The price of rice has risen to more than $1,000 a ton. This
means that in the overpopulated countries, many people will go without rice,
and this in places where rice is the staple of ordinary diets.
The Wall Street Journal reports on its front page today that there is another dietary crisis in the world. It is the shortage, in some places even absence, of kosher-for-Passover margarine, which means that observant and sought-of observant Jews will have difficulty this holiday in baking the essentials for the eight-day fest. Somehow, they will cope.
I remember the first seder, the ritual meal that ushers in the holiday, as a cognizant child. It was 1944. My mother prepared a meal with only spares of matzah and water. My father thought she had gone mad. My mother stood her ground: "Our relatives in Europe, those who still remain alive, are celebrating Passover with only their faith. Why do we need more?" I cannot exactly vouch for this tale. But it was what my tante Esther and cousin Sophie told me.
For Jews, Passover is z'man cherutaynu, the season of our freedom. It is a time to reflect on what this means for us and for others, for mine and for yours.
Rice at $1,000 a ton exacerbates the slavery of impoverishment. May next year be easier on the bodies and souls of people the world over.
Celebrants of the festival end the seder, as they end the Day of Atonement, Yom Kippur, with a prayer two millennia old: "Next year in Jerusalem." For centuries, these words were uttered with the remoteness of the anticipated messiah, "Though he may tarry, he will come." It is only a few decades now since Jews have been able to touch the stones of the holy city. On these stones rests the civilization of the Jews and of the Christians. If these stones are not Jewish, they are also not Christian, and the whole history of Christianity crumbles. It crumbles to the myth that some ingenuous formula can be found to satisfy the Muslims, a formula that will not hold. So beware those who are willing to give these stones up.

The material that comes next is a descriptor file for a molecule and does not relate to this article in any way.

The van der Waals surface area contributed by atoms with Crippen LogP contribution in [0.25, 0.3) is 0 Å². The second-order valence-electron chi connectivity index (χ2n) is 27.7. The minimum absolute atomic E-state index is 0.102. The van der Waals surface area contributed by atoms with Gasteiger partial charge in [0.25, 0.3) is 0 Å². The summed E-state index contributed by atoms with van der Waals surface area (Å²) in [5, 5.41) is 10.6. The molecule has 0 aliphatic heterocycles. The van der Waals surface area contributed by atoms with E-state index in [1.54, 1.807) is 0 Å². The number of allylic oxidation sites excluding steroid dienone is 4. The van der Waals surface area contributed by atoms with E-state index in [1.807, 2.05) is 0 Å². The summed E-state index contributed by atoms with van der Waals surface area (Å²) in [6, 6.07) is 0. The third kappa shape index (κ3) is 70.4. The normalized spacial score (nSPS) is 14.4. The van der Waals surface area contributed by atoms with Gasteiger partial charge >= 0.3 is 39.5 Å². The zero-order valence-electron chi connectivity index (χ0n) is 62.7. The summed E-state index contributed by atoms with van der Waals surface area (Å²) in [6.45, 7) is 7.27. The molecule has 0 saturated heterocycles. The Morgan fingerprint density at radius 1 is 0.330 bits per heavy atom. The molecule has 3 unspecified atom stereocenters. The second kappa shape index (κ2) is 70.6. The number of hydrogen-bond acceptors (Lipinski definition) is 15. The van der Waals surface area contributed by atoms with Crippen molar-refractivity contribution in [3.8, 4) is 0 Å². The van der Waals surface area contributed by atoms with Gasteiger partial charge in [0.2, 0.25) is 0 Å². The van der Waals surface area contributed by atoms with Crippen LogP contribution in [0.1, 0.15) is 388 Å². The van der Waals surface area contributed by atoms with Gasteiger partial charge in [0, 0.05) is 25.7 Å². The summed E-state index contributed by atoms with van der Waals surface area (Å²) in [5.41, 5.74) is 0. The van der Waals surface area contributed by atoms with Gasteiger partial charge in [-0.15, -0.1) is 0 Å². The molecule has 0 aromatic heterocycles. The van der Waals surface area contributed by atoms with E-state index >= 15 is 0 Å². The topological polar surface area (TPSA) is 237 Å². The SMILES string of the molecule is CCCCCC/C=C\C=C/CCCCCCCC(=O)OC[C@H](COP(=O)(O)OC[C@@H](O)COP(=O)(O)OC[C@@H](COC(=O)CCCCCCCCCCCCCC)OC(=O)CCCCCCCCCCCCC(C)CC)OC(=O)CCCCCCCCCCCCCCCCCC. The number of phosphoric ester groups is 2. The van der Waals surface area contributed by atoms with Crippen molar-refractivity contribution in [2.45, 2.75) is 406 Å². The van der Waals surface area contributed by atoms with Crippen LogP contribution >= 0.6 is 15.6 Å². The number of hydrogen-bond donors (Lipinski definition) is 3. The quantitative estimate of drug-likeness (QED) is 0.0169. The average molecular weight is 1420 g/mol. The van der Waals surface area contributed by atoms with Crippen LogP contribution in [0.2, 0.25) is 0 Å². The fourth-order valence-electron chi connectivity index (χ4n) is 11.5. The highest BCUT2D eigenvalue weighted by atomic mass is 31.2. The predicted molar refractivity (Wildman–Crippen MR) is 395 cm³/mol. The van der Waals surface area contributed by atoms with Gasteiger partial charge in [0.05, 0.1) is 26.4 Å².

I wish the Arabs of Palestine self-determination and the fullness of a collective life. But, as Jews will be reminded on Saturday in reading the haggadah, the textual narrative of the exile, slavery and emancipation, the fulfillment of the promise to the Hebrews coursed through forty bitter years of wandering in the wilderness before it was redeemed. Forty years the Palestinian Arabs surely have had. Yet they have not learned the lessons of living with their neighbors.
According to Friday's Ha'artez, Mahmoud Zahar, a leader of Hamas with whom Jimmy Carter conferred in his present visit to the region, has made clear what are the Palestinian pre-conditions not for peace, God forbid, but simply for talks. They are very simple: Israel needs to withdraw back to the 1967 (which is to say, 1949) armistice lines, withdraw its military presence from the West Bank and Gaza (it left Gaza in 2005), dismantle all the settlements, repudiate its annexation of parts of Jerusalem, release all prisoners, end its air, sea, and land blockade of "Palestinian" land. What happens after that? They sit down and talk. Goody, goody. Happy Passover.
I am afraid that the Palestinians, at war with themselves, will need at least another forty years in the wilderness, and I am afraid that means Israel will live with another forty years of terror.